Wednesday, December 17, 2008

Coping with Crisis

by Ann Landers















If I were asked to give what I consider the single most useful bit of advice for all humanity, it would be this: Expect trouble as an inevitable part of life and, when it comes, hold your head high, look it squarely in the eye and say, "I will be bigger than you. You cannot defeat me." Then repeat yourself the most comforting of all words, "This too shall pass."

To forgive oneself in the face of a devastating experience is perhaps the most difficult of life's challenges. Most of us find it much easier to forgive others. I've received letters brimming the self-recrimination letters that prove no punishment is so painful as the self-inflicted kind.

It was miy high-school English teacher who taught me the futility of rehashing the past. One day, as the students filed into her classroom, we noticed on her desk a quart bottle of milk standing in a heavy stone crock.

"This morning," she announced, "I'm going to teach you a lesson that has nothing to do with English, but it has a lot to do with life." She picked up the bottle of milk and crashed it against the inside of the stone crock. "The lesson is," she said, "don't cry over spilled milk."

Then she invited us to look at the wreckage.

"I want all of you to remember this," she said. "Would any of you attempt to restore the bottle to its original form? Does it do any good to wish the bottle had not been broken? Look at this mess! You can moan about it forever, but it won't put the bottle back together again. Remember this broken bottle of milk when something happens in your life that nothing can undo."

I've reminded myself of that broken bottle of milk in the stone crock time and again. It has helped me remain steady and calm, as well as physically sound. Our bodies take a beating when we put ourselves through an emotional wringer. To try to undo what has been done or agonize about opportunities missed is not only foolish, it's futile.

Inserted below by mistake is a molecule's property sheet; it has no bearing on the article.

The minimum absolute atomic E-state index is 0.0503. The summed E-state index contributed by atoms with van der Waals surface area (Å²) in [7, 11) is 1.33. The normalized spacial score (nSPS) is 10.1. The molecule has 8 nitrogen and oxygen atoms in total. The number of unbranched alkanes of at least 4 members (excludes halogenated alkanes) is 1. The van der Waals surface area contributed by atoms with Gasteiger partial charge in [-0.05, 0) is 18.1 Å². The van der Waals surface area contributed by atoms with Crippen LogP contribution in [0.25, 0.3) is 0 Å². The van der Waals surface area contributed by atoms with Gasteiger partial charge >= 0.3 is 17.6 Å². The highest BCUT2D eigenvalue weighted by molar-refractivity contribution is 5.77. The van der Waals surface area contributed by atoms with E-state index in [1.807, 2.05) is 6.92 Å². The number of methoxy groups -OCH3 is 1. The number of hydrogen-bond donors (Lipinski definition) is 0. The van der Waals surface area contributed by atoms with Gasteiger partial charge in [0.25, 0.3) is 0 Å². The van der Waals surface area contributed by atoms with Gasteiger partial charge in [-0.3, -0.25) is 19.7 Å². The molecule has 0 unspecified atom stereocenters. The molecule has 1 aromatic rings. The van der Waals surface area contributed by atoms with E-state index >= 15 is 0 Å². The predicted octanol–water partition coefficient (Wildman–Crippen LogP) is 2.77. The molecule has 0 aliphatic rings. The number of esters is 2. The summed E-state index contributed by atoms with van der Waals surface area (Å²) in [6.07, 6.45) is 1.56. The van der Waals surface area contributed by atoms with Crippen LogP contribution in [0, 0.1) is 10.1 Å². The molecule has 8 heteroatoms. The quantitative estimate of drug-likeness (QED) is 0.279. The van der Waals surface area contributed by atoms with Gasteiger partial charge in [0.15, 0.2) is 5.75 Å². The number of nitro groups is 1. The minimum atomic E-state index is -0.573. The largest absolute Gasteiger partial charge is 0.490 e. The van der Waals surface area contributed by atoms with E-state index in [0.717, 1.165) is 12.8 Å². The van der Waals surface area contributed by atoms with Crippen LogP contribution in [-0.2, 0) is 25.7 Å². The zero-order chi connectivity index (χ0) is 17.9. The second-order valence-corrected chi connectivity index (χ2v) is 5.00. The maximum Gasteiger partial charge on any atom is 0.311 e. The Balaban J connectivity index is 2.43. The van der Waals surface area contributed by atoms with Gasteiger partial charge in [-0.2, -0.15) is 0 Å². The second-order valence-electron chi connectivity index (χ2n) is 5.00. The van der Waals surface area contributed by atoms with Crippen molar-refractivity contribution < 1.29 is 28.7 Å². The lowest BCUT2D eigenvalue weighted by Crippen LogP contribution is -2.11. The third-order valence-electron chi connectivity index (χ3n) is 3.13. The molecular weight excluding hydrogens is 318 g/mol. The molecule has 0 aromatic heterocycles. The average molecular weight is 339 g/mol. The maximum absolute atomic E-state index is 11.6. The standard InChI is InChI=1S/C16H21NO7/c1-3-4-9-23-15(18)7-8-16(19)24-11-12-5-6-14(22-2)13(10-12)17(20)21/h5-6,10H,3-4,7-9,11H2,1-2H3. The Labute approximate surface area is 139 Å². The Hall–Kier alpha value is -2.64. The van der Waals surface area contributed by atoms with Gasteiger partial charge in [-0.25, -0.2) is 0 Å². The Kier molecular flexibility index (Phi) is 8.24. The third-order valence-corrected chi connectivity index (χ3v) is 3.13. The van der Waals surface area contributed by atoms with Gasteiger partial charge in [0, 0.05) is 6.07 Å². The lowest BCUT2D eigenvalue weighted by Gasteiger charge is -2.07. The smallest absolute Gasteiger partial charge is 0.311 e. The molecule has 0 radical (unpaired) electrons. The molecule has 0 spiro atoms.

In many instances, we can't control what happens to us, but we can control our reactions to what happens to us. We can stay down for the count and be carried out of the ring, or we can pull ourselves back to our feet. If we are victimized by others, we must refuse to give them the power to break our spirit, make us physically ill, perhaps even shorten our lives. Most doctors will tell you that worry, anxiety, tension, and anger can make you sicker than a virus.

The expression "nervous breakdown" suggests that nerves have broken down, but organically, the nerves are healthy. The problem is purely emotional.

When you find that someone has "done you wrong," refuse to allow yourself to be consumed with hatred or bitterness. Hatred is like an acid. It can do more damage to the container in which it is stored than to the object on which it is poured.

Even though we may lead the good life and fight the good fight, we are sometimes ripped up not by others but by the mere process of living. Call it bad luck, fate, whatever you choose- some troubles are beyond human control. How do you handle them?

I believe in blind faith. I have known people who have suffered deep personal tragedies, and this faith has helped them. But I also believe in the efficacy of positive action to overcome grief. Time is a healer, but those who help time by using it wisely and well make a more rapid adjustment.

Grief, in part, is self-pity turned inside out. The widow who wails, "He was everything to me. How can I go on without him?" is crying for herself, not for him. The mourner who refuses to let go of his grief eventually isolates himself from his friends. The world may stop for a few hours, or perhaps a few days, to hold a hand or to wipe away a tear, but friends and relatives have problems of their own. Life goes on- and those who refuse to go on with it are left alone to wallow in their misery.

The best prescription for a broken heart activity. I don't mean plunging into a social whirl or running off on trips. Too many people who try to escape by doing just that succeed only in taking their troubles with others. I have told thousands of despondent people, "Enough of this breast-beating. No matter how bad things are with you, there is someone who is worse off- and you can help him."

No one knows why life must be so punishing to some God's finest creatures. Perhaps it is true that everything has a price and we must sacrifice something precious to gain something else. The poets and philosophers say adversity, sorrow, and pain give our lives an added dimension. Those who suffer deeply touch life at every point; they drain the cup to the dregs while others sip only the bubbles on top. Perhaps, no man can touch the stars unless he has known the depths of despair- and fought his way back.

The Godlike

by Johann Wolfgang von Goethe

Noble be Man